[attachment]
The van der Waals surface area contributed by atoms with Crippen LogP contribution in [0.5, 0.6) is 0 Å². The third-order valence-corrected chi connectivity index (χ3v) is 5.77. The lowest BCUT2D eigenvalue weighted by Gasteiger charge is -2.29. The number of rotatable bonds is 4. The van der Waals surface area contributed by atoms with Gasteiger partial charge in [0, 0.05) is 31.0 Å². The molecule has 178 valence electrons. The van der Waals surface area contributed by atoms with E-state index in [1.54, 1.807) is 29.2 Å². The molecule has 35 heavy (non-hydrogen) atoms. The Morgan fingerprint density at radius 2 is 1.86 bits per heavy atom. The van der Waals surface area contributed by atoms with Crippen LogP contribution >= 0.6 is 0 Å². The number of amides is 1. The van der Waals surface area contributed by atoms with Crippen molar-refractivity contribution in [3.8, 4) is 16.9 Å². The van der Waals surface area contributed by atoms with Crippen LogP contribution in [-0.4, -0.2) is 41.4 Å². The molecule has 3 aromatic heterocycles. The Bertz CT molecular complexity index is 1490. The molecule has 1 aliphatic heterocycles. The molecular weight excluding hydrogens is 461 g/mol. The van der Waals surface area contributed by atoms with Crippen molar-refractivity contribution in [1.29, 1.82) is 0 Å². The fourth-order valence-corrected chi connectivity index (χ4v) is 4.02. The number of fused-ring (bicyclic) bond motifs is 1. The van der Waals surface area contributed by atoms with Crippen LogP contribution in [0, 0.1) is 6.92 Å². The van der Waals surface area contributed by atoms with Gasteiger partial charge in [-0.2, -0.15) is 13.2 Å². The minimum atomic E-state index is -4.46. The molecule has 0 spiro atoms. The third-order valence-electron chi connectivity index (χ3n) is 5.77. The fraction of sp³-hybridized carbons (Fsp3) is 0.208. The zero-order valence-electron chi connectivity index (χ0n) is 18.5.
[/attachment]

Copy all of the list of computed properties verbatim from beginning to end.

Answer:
The van der Waals surface area contributed by atoms with Crippen LogP contribution in [0.5, 0.6) is 0 Å². The third-order valence-corrected chi connectivity index (χ3v) is 5.77. The lowest BCUT2D eigenvalue weighted by Gasteiger charge is -2.29. The number of rotatable bonds is 4. The van der Waals surface area contributed by atoms with Gasteiger partial charge in [0, 0.05) is 31.0 Å². The molecule has 178 valence electrons. The van der Waals surface area contributed by atoms with E-state index in [1.54, 1.807) is 29.2 Å². The molecule has 35 heavy (non-hydrogen) atoms. The Morgan fingerprint density at radius 2 is 1.86 bits per heavy atom. The van der Waals surface area contributed by atoms with Crippen LogP contribution >= 0.6 is 0 Å². The number of amides is 1. The van der Waals surface area contributed by atoms with Crippen molar-refractivity contribution in [3.8, 4) is 16.9 Å². The van der Waals surface area contributed by atoms with Crippen LogP contribution in [-0.4, -0.2) is 41.4 Å². The molecule has 3 aromatic heterocycles. The Bertz CT molecular complexity index is 1490. The molecule has 1 aliphatic heterocycles. The molecular weight excluding hydrogens is 461 g/mol. The van der Waals surface area contributed by atoms with Crippen molar-refractivity contribution in [1.29, 1.82) is 0 Å². The fourth-order valence-corrected chi connectivity index (χ4v) is 4.02. The number of fused-ring (bicyclic) bond motifs is 1. The van der Waals surface area contributed by atoms with Crippen LogP contribution in [0, 0.1) is 6.92 Å². The van der Waals surface area contributed by atoms with Gasteiger partial charge in [-0.2, -0.15) is 13.2 Å². The minimum atomic E-state index is -4.46. The molecule has 0 spiro atoms. The third-order valence-electron chi connectivity index (χ3n) is 5.77. The fraction of sp³-hybridized carbons (Fsp3) is 0.208. The zero-order valence-electron chi connectivity index (χ0n) is 18.5.